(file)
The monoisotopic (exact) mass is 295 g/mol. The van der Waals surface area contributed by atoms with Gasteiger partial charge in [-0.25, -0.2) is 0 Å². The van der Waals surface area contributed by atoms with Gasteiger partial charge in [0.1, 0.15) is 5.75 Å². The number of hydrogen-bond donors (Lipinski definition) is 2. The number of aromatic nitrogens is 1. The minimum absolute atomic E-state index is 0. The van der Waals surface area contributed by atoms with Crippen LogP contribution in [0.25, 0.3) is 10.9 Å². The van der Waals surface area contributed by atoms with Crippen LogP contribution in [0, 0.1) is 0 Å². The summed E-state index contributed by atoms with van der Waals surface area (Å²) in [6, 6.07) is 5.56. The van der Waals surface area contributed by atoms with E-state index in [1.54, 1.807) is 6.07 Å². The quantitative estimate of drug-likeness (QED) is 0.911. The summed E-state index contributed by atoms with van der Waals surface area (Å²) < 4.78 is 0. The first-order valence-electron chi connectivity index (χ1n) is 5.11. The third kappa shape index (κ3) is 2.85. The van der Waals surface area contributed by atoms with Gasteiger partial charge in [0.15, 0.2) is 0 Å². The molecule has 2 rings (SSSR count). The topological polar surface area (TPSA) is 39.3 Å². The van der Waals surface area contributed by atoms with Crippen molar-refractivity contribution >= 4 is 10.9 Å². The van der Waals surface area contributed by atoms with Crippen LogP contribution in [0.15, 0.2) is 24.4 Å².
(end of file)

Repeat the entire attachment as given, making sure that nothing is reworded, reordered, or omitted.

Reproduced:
The monoisotopic (exact) mass is 295 g/mol. The van der Waals surface area contributed by atoms with Gasteiger partial charge in [-0.25, -0.2) is 0 Å². The van der Waals surface area contributed by atoms with Gasteiger partial charge in [0.1, 0.15) is 5.75 Å². The number of hydrogen-bond donors (Lipinski definition) is 2. The number of aromatic nitrogens is 1. The minimum absolute atomic E-state index is 0. The van der Waals surface area contributed by atoms with Crippen LogP contribution in [0.25, 0.3) is 10.9 Å². The van der Waals surface area contributed by atoms with Crippen LogP contribution in [0, 0.1) is 0 Å². The summed E-state index contributed by atoms with van der Waals surface area (Å²) in [6, 6.07) is 5.56. The van der Waals surface area contributed by atoms with E-state index in [1.54, 1.807) is 6.07 Å². The quantitative estimate of drug-likeness (QED) is 0.911. The summed E-state index contributed by atoms with van der Waals surface area (Å²) < 4.78 is 0. The first-order valence-electron chi connectivity index (χ1n) is 5.11. The third kappa shape index (κ3) is 2.85. The van der Waals surface area contributed by atoms with Gasteiger partial charge in [0.15, 0.2) is 0 Å². The molecule has 2 rings (SSSR count). The topological polar surface area (TPSA) is 39.3 Å². The van der Waals surface area contributed by atoms with Crippen molar-refractivity contribution >= 4 is 10.9 Å². The van der Waals surface area contributed by atoms with Crippen LogP contribution in [0.15, 0.2) is 24.4 Å².